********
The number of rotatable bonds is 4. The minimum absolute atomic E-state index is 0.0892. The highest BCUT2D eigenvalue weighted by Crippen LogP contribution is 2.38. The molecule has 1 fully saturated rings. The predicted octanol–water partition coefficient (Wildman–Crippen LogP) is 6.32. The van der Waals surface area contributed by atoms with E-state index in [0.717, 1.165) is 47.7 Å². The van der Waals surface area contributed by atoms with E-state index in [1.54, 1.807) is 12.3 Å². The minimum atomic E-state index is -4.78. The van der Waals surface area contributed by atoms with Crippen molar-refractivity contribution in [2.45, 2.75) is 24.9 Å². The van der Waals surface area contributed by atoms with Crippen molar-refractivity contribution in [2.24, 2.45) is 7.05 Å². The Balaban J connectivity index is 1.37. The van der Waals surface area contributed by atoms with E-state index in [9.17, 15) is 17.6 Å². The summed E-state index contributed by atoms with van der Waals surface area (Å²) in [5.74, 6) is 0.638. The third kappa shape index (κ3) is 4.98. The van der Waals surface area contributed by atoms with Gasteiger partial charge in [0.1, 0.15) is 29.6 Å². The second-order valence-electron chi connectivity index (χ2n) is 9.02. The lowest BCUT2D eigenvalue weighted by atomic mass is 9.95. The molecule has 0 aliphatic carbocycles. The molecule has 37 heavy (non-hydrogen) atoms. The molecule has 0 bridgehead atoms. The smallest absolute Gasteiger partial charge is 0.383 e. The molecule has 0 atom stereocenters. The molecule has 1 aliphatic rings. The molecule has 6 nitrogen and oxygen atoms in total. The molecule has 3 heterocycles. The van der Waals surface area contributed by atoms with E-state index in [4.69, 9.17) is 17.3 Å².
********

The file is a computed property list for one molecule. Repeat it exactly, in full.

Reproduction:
The number of rotatable bonds is 4. The minimum absolute atomic E-state index is 0.0892. The highest BCUT2D eigenvalue weighted by Crippen LogP contribution is 2.38. The molecule has 1 fully saturated rings. The predicted octanol–water partition coefficient (Wildman–Crippen LogP) is 6.32. The van der Waals surface area contributed by atoms with E-state index in [0.717, 1.165) is 47.7 Å². The van der Waals surface area contributed by atoms with E-state index in [1.54, 1.807) is 12.3 Å². The minimum atomic E-state index is -4.78. The van der Waals surface area contributed by atoms with Crippen molar-refractivity contribution in [2.45, 2.75) is 24.9 Å². The van der Waals surface area contributed by atoms with Crippen molar-refractivity contribution in [2.24, 2.45) is 7.05 Å². The Balaban J connectivity index is 1.37. The van der Waals surface area contributed by atoms with E-state index in [9.17, 15) is 17.6 Å². The summed E-state index contributed by atoms with van der Waals surface area (Å²) in [5.74, 6) is 0.638. The third kappa shape index (κ3) is 4.98. The van der Waals surface area contributed by atoms with Gasteiger partial charge in [0.1, 0.15) is 29.6 Å². The second-order valence-electron chi connectivity index (χ2n) is 9.02. The lowest BCUT2D eigenvalue weighted by atomic mass is 9.95. The molecule has 0 aliphatic carbocycles. The molecule has 37 heavy (non-hydrogen) atoms. The molecule has 0 bridgehead atoms. The smallest absolute Gasteiger partial charge is 0.383 e. The molecule has 0 atom stereocenters. The molecule has 1 aliphatic rings. The molecule has 6 nitrogen and oxygen atoms in total. The molecule has 3 heterocycles. The van der Waals surface area contributed by atoms with E-state index in [4.69, 9.17) is 17.3 Å².